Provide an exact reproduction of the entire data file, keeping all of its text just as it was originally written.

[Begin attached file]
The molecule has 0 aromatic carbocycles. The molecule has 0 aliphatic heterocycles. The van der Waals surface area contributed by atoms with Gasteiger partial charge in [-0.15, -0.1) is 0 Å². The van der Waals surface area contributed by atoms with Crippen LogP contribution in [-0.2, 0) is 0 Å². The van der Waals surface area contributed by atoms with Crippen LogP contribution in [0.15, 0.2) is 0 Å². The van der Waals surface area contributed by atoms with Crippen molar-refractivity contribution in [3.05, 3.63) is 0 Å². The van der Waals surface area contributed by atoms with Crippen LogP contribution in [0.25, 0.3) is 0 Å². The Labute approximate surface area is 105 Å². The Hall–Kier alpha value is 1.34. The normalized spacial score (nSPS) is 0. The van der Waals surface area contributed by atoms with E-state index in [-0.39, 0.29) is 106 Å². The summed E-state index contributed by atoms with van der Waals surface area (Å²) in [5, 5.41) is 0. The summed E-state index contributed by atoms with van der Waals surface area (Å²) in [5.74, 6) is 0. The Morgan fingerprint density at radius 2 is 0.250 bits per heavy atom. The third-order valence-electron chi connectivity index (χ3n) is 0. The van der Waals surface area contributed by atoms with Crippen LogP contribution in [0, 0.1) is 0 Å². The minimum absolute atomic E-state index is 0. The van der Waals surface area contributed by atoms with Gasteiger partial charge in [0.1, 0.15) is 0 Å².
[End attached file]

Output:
The molecule has 0 aromatic carbocycles. The molecule has 0 aliphatic heterocycles. The van der Waals surface area contributed by atoms with Gasteiger partial charge in [-0.15, -0.1) is 0 Å². The van der Waals surface area contributed by atoms with Crippen LogP contribution in [-0.2, 0) is 0 Å². The van der Waals surface area contributed by atoms with Crippen LogP contribution in [0.15, 0.2) is 0 Å². The van der Waals surface area contributed by atoms with Crippen molar-refractivity contribution in [3.05, 3.63) is 0 Å². The van der Waals surface area contributed by atoms with Crippen LogP contribution in [0.25, 0.3) is 0 Å². The Labute approximate surface area is 105 Å². The Hall–Kier alpha value is 1.34. The normalized spacial score (nSPS) is 0. The van der Waals surface area contributed by atoms with E-state index in [-0.39, 0.29) is 106 Å². The summed E-state index contributed by atoms with van der Waals surface area (Å²) in [5, 5.41) is 0. The summed E-state index contributed by atoms with van der Waals surface area (Å²) in [5.74, 6) is 0. The Morgan fingerprint density at radius 2 is 0.250 bits per heavy atom. The third-order valence-electron chi connectivity index (χ3n) is 0. The van der Waals surface area contributed by atoms with Crippen LogP contribution in [0, 0.1) is 0 Å². The minimum absolute atomic E-state index is 0. The van der Waals surface area contributed by atoms with Gasteiger partial charge in [0.1, 0.15) is 0 Å².